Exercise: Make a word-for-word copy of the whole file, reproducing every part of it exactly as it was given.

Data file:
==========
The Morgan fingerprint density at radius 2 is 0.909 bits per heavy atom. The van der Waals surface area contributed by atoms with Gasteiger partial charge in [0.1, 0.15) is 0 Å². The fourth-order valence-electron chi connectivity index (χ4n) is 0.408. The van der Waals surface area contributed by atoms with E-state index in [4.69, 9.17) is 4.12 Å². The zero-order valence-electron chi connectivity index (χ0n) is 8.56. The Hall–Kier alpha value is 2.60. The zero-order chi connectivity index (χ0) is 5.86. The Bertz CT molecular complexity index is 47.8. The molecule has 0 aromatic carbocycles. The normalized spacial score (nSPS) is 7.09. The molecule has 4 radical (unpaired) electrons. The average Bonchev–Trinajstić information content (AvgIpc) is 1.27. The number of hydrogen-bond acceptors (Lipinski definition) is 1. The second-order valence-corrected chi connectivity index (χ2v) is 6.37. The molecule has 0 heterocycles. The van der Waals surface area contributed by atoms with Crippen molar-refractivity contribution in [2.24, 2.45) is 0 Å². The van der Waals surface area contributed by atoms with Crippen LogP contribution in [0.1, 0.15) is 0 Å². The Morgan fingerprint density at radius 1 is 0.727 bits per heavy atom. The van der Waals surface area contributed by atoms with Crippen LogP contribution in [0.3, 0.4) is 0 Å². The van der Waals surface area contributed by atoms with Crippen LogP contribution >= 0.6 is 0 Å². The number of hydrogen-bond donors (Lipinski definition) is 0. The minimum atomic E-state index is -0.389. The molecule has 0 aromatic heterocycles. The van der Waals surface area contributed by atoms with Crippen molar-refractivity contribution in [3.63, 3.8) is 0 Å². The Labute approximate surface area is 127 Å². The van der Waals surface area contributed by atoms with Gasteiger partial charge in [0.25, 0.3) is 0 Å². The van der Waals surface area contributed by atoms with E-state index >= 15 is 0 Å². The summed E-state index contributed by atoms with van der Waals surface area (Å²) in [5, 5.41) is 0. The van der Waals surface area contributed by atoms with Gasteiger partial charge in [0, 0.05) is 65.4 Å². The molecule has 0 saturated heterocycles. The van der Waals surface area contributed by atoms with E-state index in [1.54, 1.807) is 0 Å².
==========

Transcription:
The Morgan fingerprint density at radius 2 is 0.909 bits per heavy atom. The van der Waals surface area contributed by atoms with Gasteiger partial charge in [0.1, 0.15) is 0 Å². The fourth-order valence-electron chi connectivity index (χ4n) is 0.408. The van der Waals surface area contributed by atoms with E-state index in [4.69, 9.17) is 4.12 Å². The zero-order valence-electron chi connectivity index (χ0n) is 8.56. The Hall–Kier alpha value is 2.60. The zero-order chi connectivity index (χ0) is 5.86. The Bertz CT molecular complexity index is 47.8. The molecule has 0 aromatic carbocycles. The normalized spacial score (nSPS) is 7.09. The molecule has 4 radical (unpaired) electrons. The average Bonchev–Trinajstić information content (AvgIpc) is 1.27. The number of hydrogen-bond acceptors (Lipinski definition) is 1. The second-order valence-corrected chi connectivity index (χ2v) is 6.37. The molecule has 0 heterocycles. The van der Waals surface area contributed by atoms with Crippen molar-refractivity contribution in [2.24, 2.45) is 0 Å². The van der Waals surface area contributed by atoms with Crippen LogP contribution in [0.1, 0.15) is 0 Å². The Morgan fingerprint density at radius 1 is 0.727 bits per heavy atom. The van der Waals surface area contributed by atoms with Crippen LogP contribution in [0.3, 0.4) is 0 Å². The van der Waals surface area contributed by atoms with Crippen LogP contribution >= 0.6 is 0 Å². The number of hydrogen-bond donors (Lipinski definition) is 0. The minimum atomic E-state index is -0.389. The molecule has 0 aromatic heterocycles. The van der Waals surface area contributed by atoms with Crippen molar-refractivity contribution in [3.63, 3.8) is 0 Å². The Labute approximate surface area is 127 Å². The van der Waals surface area contributed by atoms with Gasteiger partial charge in [0.25, 0.3) is 0 Å². The van der Waals surface area contributed by atoms with E-state index >= 15 is 0 Å². The summed E-state index contributed by atoms with van der Waals surface area (Å²) in [5, 5.41) is 0. The van der Waals surface area contributed by atoms with Gasteiger partial charge in [0, 0.05) is 65.4 Å². The molecule has 0 saturated heterocycles. The van der Waals surface area contributed by atoms with E-state index in [1.54, 1.807) is 0 Å².